Application lifecycle management

Various tools are available to support ALM, addressing such issues as requirements management, architecture, coding, testing, tracking and release management. Project portfolio management tools aimed at IT project portfolios typically include or may be supplied with modules for supporting elements of ALM.

application portfolio management (APM)

The management of an organization's various computer software applications as a portfolio. APM may be viewed as a special case of project portfolio management (PPM) wherein the "projects" are investments intended to obtain optimal performance from the firm's portfolio of computer software applications. PPM tools aimed at IT project portfolios may include specialized techniques for managing software applications.

application program

Any self-contained software program that performs a specific function directly for the user. This is in contrast to system software such as computer operating systems that provide services to support application programs.

application programming interface (API)

An interface provided by a project portfolio management tool or other application program that defines how that program can access the computer's operating system or other programs to request data or services.

application server

Also called appserver, a type of server designed to install, operate and host applications and associated services for end users. Many project portfolio management tools rely on application servers. The user interface is often web based and accessed through a browser, but it may be through other means as well.

artificial intelligence

A branch of computer science concerned with making computers behave like humans. Artificial intelligence is concerned with the theory and development of computer systems able to perform tasks that normally require human intelligence, such as visual perception, speech recognition, and translation between languages. Prioritizing projects, for example, could be considered an application involving elements of artificial intelligence.

asset management

The deliberate, long-term management of an organization's assets, usually physical assets, with the goal of maximizing their contribution to the achievement of the organization's objectives. Asset management is of critical importance to organizationsthat that acquire and utilize expensive assets. Examples of organizations that view asset management as an important function include companies in the energy, mining, and oil and gas industries. Asset management typically involves making decisions about when to create and acquire assets, how to use them, their repair or replacement, and their ultimate disposal. Project portfolio management applied to asset intensive organizations often focuses on asset management and may be referred to as such.


A characteristic of an alternative or the outcome to a choice of an alternative viewed as important to decision makers. An attribute is a potentially useful means for quantifying and evaluating achievable levels of an objective. In the context of project prioritization, attributes are measurable characteristics relevant to the evaluation of candidate projects; they are metrics, which may be specified objectively (i.e., observed and measured) or subjectively (i.e., estimated based on judgment). An attribute, when assigned a number expressed in some appropriate unit of measurement or in accordance with some scale, quantifies some consideration relevant to prioritizing or otherwise evaluating that project, for example, its cost, how long it would take to implement, or what outcomes it might produce. The number assigned to an attribute may be a point estimate; that is, a single number intended to represent a best estimate. Alternatively, if there is uncertainty, a range or probability distribution might be assigned to the attribute. In addition to being measurable, attributes should be unambiguous, meaning that there is no ambiguity in interpreting the meaning of the attribute or the numbers that are assigned to it. In the context of multi-attribute utility analysis (MUA) attributes are typically defined to quantify the degree to which an alternative achieves various decision-maker objectives.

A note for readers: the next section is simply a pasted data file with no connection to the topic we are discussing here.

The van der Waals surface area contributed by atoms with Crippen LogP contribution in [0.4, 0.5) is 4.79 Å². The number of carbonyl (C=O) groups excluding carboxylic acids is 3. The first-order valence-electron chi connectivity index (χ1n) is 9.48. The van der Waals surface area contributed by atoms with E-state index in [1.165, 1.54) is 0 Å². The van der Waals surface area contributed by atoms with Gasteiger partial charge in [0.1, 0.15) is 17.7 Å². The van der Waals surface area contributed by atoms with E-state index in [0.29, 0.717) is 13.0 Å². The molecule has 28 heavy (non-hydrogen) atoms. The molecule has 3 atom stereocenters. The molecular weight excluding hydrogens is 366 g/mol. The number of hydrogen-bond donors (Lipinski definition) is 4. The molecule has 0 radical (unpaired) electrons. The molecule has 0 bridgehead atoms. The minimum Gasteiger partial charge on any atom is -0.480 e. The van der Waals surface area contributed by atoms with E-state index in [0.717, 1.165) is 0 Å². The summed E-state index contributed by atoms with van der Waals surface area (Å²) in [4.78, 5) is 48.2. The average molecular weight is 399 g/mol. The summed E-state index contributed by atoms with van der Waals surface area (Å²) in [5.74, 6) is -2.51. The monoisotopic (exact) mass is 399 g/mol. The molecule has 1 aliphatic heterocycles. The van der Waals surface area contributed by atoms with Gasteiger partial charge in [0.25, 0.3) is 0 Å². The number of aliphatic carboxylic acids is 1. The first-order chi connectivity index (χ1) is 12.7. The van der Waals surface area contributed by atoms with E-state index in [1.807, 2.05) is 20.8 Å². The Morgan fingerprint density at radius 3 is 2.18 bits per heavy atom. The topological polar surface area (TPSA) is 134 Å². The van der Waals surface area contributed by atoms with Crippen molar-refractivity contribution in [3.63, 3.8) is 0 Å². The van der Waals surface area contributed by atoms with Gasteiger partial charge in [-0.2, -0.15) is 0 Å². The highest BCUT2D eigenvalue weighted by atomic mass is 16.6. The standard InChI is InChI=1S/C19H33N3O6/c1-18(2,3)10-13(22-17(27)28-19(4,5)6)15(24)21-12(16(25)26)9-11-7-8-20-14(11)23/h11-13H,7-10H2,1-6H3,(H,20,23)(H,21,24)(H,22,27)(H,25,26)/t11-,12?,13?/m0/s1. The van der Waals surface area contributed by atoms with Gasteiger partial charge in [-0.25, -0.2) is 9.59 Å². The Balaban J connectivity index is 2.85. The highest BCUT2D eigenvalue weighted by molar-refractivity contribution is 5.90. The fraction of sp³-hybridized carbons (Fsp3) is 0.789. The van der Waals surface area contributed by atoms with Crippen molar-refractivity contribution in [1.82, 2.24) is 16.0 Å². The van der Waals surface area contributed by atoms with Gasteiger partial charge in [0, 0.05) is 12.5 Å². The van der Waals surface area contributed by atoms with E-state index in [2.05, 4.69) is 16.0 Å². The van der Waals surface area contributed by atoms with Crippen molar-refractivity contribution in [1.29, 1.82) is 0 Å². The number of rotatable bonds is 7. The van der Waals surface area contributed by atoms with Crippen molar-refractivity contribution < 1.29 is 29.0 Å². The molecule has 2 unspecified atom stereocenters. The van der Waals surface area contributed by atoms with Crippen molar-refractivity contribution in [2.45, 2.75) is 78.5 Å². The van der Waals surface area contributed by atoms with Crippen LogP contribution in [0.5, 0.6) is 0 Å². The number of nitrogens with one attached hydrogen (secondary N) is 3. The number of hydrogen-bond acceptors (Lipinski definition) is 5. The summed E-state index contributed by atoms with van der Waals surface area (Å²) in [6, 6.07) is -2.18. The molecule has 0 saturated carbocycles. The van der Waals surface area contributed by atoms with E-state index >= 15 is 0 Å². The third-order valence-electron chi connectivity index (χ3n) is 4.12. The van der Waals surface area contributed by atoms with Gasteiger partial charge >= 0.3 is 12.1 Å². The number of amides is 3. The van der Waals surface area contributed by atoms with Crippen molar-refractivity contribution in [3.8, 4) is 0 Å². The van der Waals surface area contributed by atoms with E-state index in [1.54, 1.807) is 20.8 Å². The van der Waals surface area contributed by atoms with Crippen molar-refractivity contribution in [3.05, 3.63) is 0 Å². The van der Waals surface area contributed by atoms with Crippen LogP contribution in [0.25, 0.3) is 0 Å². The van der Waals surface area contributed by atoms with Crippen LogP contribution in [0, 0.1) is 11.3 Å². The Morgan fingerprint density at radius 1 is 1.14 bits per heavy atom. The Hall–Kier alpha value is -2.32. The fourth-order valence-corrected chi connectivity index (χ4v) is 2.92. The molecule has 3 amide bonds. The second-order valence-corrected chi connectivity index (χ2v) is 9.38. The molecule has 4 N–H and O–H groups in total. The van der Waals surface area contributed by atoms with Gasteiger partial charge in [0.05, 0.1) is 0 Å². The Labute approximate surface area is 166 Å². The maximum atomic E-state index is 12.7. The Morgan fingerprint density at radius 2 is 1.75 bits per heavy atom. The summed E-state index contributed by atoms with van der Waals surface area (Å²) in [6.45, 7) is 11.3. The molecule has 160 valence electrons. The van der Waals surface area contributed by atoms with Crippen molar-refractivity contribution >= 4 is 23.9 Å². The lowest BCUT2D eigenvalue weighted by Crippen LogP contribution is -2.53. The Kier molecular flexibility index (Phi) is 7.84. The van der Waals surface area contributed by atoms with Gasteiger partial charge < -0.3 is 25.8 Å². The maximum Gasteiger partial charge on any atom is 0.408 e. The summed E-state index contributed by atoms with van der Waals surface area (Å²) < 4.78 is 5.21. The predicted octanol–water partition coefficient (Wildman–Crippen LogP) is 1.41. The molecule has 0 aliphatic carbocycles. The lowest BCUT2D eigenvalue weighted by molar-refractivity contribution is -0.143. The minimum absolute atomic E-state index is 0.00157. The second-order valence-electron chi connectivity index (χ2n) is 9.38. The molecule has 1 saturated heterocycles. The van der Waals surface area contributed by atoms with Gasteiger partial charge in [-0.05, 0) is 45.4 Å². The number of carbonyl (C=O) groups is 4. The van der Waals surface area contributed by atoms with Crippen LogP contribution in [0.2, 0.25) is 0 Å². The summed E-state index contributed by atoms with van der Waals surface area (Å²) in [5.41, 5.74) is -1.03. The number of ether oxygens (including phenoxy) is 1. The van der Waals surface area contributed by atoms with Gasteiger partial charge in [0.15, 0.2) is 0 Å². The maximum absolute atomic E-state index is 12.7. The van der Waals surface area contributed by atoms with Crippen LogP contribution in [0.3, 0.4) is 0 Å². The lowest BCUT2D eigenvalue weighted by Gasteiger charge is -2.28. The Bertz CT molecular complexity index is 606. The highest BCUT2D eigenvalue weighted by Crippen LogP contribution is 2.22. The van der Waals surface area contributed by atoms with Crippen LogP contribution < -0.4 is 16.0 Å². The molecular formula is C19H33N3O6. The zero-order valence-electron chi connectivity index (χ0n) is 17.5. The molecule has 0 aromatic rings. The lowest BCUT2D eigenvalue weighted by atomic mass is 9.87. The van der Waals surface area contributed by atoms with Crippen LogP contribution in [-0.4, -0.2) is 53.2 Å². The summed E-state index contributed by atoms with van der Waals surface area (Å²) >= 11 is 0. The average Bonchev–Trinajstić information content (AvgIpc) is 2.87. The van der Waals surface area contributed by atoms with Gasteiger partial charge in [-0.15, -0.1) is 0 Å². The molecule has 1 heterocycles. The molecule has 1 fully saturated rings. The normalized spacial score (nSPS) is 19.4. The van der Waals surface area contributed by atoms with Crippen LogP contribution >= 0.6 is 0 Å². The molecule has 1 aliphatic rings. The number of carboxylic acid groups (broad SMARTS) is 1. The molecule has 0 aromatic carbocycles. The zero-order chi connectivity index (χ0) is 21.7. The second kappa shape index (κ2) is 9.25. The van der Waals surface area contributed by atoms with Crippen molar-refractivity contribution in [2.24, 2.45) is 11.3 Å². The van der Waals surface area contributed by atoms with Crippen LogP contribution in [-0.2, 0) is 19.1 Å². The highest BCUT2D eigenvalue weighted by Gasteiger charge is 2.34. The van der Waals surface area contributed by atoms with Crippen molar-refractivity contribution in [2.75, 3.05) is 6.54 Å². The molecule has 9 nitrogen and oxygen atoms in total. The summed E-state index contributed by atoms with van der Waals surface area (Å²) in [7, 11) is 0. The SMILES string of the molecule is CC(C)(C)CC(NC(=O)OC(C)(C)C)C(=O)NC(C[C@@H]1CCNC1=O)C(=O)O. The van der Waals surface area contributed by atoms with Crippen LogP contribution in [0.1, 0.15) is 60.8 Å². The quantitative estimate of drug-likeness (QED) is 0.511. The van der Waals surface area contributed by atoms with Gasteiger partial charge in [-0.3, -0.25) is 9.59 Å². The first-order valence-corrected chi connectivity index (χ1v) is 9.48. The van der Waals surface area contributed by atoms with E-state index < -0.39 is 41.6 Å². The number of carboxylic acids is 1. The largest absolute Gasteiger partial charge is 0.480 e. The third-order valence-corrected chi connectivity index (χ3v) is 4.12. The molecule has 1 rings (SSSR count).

Attributes may involve natural scales, constructed scales, or proxy measures. An attribute with a natural scale quantifies the attribute based on commonly used, widely accepted units. For example, cost, expressed in dollars (or euros, rubles, yen, etc.) is a natural measure for project cost. Number of fatalities is a natural measure if loss of life is an attribute of concern. Most natural measures are expressed in some unit of measurement (e.g., dollars, fatalities) and can be counted or physically measured.

A constructed scale is a scale that defines different levels for the attribute in terms of descriptions or definitions for each level of the scale. For example, while it might be difficult to come up with a natural measure for "corporate brand image," it might be possible to construct a 1-to-5 scale consisting of 5 different verbal statements describing various negative-to-positive customer perceptions of the corporation. A defined impact scale is a constructed scale wherein the scale numbers are associated with narrative descriptions of discrete levels of impact. In other words, the scale levels describe the "delta" or amount of change that might result from the selection of an alternative.

A proxy measure is an indirect measure selected because there is a presumed relationship that exists between it and the relevant project characteristic. For example, if the company concerned about its image participates in a market analysis survey comparing customer perceptions, its ranking relative to its competitors might serve as a proxy for its brand image. Like natural measures, a proxy measure usually involves a scale that is in general use and that can be counted or physically measured.

The specification of attributes and their associated measures is a critical step in the construction of a decision model, as the choices made strongly affect the accuracy, defensibility, practicality, and usefulness of the model. A variety of techniques are available for identifying an appropriate set of measurable attributes, including influence diagrams (graphical representations of the different factors and relationships important to understanding the concern) or simple brainstorming (e.g., asking, "What information would you like to have to evaluate this concern?").

audit trail

In the context of project portfolio management (non-accounting sense), evidence in the form of records, references, data or documents that enable a user to trace the path of assumptions made, data changes, decisions, or other past actions that are critical to understanding the results obtained.